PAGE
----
Eruption of Mount Vesuvius in 79

eruption of Mount Vesuviuseruption of Mount Vesuvius in AD 79eruption of Vesuviuseruptioneruption of Mount Vesuvius in 79 ADAD 79 eruptionDestruction oferuption of Vesuvius in AD 79eruption of Vesuvius that destroyed PompeiiMount Vesuvius erupted
Mount Vesuvius, a stratovolcano in modern-day Italy, erupted in 79 AD in one of the deadliest volcanic eruptions in European history, which was witnessed and documented by Pliny the Younger, a Roman administrator and poet.wikipedia
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Stratovolcano

stratovolcanoescomposite volcanostratovolcanic
Mount Vesuvius, a stratovolcano in modern-day Italy, erupted in 79 AD in one of the deadliest volcanic eruptions in European history, which was witnessed and documented by Pliny the Younger, a Roman administrator and poet.
Two famous examples of stratovolcanoes are Krakatoa in Indonesia, known for its catastrophic eruption in 1883 and Vesuvius in Italy, whose catastrophic eruption in AD 79 ruined the Roman cities of Pompeii and Herculaneum.

List of volcanic eruptions by death toll

deadliest volcanic eruption8th deadliest volcanic eruption of the 20th centuryDeadliest eruption
Mount Vesuvius, a stratovolcano in modern-day Italy, erupted in 79 AD in one of the deadliest volcanic eruptions in European history, which was witnessed and documented by Pliny the Younger, a Roman administrator and poet.

Pliny the Younger

PlinyPliniusyounger Pliny
Mount Vesuvius, a stratovolcano in modern-day Italy, erupted in 79 AD in one of the deadliest volcanic eruptions in European history, which was witnessed and documented by Pliny the Younger, a Roman administrator and poet.
When Pliny the Younger was 17 or 18, his uncle Pliny the Elder died attempting to rescue victims of the Vesuvius eruption, and the terms of the Elder Pliny's will passed his estate to his nephew.

Pompeii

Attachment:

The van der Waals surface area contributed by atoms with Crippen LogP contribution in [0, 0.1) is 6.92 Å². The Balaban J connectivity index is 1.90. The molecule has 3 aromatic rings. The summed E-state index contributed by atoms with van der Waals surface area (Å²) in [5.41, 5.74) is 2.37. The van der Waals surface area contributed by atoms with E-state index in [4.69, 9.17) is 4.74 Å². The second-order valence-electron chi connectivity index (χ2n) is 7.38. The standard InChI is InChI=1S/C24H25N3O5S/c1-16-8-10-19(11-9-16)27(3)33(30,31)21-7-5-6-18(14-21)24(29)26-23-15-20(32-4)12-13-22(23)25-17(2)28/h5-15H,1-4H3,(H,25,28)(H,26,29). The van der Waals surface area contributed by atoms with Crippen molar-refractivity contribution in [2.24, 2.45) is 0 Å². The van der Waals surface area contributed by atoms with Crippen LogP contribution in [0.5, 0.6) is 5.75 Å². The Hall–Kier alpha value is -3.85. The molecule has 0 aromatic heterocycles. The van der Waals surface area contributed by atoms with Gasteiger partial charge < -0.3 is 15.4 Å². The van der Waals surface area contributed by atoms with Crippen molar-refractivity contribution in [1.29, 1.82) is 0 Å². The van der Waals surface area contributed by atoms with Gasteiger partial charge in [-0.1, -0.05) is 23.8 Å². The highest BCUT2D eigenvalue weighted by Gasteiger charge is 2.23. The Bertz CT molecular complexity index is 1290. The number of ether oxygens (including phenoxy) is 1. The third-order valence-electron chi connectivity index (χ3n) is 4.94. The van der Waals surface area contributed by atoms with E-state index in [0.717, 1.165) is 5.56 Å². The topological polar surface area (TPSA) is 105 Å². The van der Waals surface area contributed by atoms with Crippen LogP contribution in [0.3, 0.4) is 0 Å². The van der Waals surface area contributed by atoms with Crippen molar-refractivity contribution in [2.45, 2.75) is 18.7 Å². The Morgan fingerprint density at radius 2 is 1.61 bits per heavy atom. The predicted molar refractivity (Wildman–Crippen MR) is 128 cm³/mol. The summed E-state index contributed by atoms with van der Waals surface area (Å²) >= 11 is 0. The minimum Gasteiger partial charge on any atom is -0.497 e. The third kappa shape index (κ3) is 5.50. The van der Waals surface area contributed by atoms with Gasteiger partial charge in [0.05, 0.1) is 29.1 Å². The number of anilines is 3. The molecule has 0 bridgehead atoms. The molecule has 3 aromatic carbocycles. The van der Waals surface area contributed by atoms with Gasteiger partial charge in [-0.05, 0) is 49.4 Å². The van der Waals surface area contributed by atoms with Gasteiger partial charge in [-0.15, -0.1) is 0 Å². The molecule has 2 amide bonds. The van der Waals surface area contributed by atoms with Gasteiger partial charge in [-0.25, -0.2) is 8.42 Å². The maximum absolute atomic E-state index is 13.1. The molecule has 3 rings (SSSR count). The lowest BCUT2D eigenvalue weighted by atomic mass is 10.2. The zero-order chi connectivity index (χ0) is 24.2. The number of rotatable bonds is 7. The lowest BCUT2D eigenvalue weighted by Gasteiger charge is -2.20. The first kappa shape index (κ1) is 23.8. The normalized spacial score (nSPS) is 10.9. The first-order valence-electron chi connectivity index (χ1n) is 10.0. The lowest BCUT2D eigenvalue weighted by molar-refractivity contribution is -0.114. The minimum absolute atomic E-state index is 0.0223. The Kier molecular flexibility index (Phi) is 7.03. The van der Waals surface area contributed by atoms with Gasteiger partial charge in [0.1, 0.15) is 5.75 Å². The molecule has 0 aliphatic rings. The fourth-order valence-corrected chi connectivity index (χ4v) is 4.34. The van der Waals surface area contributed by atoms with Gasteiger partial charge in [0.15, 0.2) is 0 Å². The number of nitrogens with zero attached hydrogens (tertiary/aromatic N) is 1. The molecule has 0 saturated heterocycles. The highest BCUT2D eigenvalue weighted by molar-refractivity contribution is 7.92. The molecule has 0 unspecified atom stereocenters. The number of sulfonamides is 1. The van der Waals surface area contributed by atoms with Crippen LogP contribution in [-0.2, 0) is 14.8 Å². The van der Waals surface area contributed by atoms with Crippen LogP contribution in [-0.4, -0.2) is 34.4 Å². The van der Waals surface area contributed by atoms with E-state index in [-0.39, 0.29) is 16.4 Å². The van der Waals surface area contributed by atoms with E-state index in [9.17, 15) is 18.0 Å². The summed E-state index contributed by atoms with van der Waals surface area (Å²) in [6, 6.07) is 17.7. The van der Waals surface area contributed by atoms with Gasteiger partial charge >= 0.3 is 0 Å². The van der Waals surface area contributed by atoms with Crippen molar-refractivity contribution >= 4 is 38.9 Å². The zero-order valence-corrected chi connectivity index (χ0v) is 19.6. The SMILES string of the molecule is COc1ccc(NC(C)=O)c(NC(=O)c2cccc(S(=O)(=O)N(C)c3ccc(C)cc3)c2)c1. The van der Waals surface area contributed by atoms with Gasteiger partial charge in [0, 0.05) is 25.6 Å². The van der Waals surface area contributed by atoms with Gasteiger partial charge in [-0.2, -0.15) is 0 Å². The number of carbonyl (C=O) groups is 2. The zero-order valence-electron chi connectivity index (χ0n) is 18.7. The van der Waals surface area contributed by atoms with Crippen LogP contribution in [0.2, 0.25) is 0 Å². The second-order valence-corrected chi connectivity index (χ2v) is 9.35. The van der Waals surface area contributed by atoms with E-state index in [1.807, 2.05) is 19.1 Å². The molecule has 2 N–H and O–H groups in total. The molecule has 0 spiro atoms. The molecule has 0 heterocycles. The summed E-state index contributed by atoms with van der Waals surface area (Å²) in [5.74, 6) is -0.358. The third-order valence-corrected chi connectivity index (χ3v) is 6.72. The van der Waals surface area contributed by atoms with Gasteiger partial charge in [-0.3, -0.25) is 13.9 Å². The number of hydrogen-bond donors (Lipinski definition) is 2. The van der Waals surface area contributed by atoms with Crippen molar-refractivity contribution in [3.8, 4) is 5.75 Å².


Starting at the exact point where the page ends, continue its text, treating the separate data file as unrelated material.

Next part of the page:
PompeianPompeii, ItalyPompei
Several Roman settlements were obliterated and buried underneath massive pyroclastic surges and ashfall deposits, the best known being Pompeii and Herculaneum.
Pompeii, along with Herculaneum and many villas in the surrounding area (e.g. at Boscoreale, Stabiae), was buried under 4 to 6 m of volcanic ash and pumice in the eruption of Mount Vesuvius in AD 79.

Herculaneum

HerculanumErcolanoHercolaneum
Several Roman settlements were obliterated and buried underneath massive pyroclastic surges and ashfall deposits, the best known being Pompeii and Herculaneum. Herculaneum and Oplontis received the brunt of the surges and were buried in fine pyroclastic deposits, pulverized pumice and lava fragments.
Like its sister city, Pompeii, Herculaneum is famous for having been buried in ash, along with Stabiae, Oplontis and Boscoreale, during the eruption of Mount Vesuvius in AD 79.

Italy

ItalianITAItalia
Mount Vesuvius, a stratovolcano in modern-day Italy, erupted in 79 AD in one of the deadliest volcanic eruptions in European history, which was witnessed and documented by Pliny the Younger, a Roman administrator and poet.
The last is the only active volcano in mainland Europe and is most famous for the destruction of Pompeii and Herculanum in the eruption in 79 AD.

62 Pompeii earthquake

earthquake of 62 CEearthquake of 62 AD62 AD earthquake
The 79 AD eruption was preceded by a powerful earthquake seventeen years before on February 5, 62 AD, which caused widespread destruction around the Bay of Naples, and particularly to Pompeii.
The earthquake may have been a precursor to the eruption of Mount Vesuvius in AD 79, which destroyed the same two towns.

Mount Vesuvius

VesuviusMt. VesuviusVesuvio
Mount Vesuvius, a stratovolcano in modern-day Italy, erupted in 79 AD in one of the deadliest volcanic eruptions in European history, which was witnessed and documented by Pliny the Younger, a Roman administrator and poet.
The eruption of Mount Vesuvius in AD 79 destroyed the Roman cities of Pompeii, Herculaneum, Oplontis and Stabiae, as well as several other settlements.

Plinian eruption

PlinianPlinian eruptionsUltra Plinian
The event is the namesake for the Vesuvian type of volcanic eruptions, characterized by eruption columns of hot gases and ash exploding into the stratosphere, although the event also included pyroclastic flows associated with Pelean eruptions.
Plinian eruptions or Vesuvian eruptions are volcanic eruptions marked by their similarity to the eruption of Mount Vesuvius in 79 AD, which destroyed the ancient Roman cities of Herculaneum and Pompeii.

Rectina

The authors suggest that the first ash falls are to be interpreted as early-morning, low-volume explosions not seen from Misenum, causing Rectina to send her messenger on a ride of several hours around the Bay of Naples, then passable, providing an answer to the paradox of how the messenger might miraculously appear at Pliny's villa so shortly after a distant eruption that would have prevented him.